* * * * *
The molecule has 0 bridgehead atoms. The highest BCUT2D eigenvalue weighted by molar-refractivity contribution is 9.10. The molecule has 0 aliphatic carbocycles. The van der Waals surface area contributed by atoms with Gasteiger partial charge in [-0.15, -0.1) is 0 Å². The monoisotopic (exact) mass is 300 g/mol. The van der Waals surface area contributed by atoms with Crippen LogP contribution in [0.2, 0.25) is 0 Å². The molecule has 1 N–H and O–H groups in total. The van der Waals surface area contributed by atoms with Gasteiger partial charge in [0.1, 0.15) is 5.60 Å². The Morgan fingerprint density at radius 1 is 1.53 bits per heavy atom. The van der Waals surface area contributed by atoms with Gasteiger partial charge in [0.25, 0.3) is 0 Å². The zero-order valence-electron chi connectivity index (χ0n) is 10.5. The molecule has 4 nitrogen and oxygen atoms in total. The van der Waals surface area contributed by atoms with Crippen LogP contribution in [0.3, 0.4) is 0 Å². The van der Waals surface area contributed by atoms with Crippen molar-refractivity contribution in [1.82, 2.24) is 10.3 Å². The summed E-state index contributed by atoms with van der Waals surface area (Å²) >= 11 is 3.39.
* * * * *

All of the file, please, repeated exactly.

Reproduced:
The molecule has 0 bridgehead atoms. The highest BCUT2D eigenvalue weighted by molar-refractivity contribution is 9.10. The molecule has 0 aliphatic carbocycles. The van der Waals surface area contributed by atoms with Gasteiger partial charge in [-0.15, -0.1) is 0 Å². The monoisotopic (exact) mass is 300 g/mol. The van der Waals surface area contributed by atoms with Crippen LogP contribution in [0.2, 0.25) is 0 Å². The molecule has 1 N–H and O–H groups in total. The van der Waals surface area contributed by atoms with Gasteiger partial charge in [0.1, 0.15) is 5.60 Å². The Morgan fingerprint density at radius 1 is 1.53 bits per heavy atom. The van der Waals surface area contributed by atoms with Gasteiger partial charge in [0.25, 0.3) is 0 Å². The zero-order valence-electron chi connectivity index (χ0n) is 10.5. The molecule has 4 nitrogen and oxygen atoms in total. The van der Waals surface area contributed by atoms with Crippen LogP contribution in [0.3, 0.4) is 0 Å². The van der Waals surface area contributed by atoms with Crippen molar-refractivity contribution in [1.82, 2.24) is 10.3 Å². The summed E-state index contributed by atoms with van der Waals surface area (Å²) >= 11 is 3.39.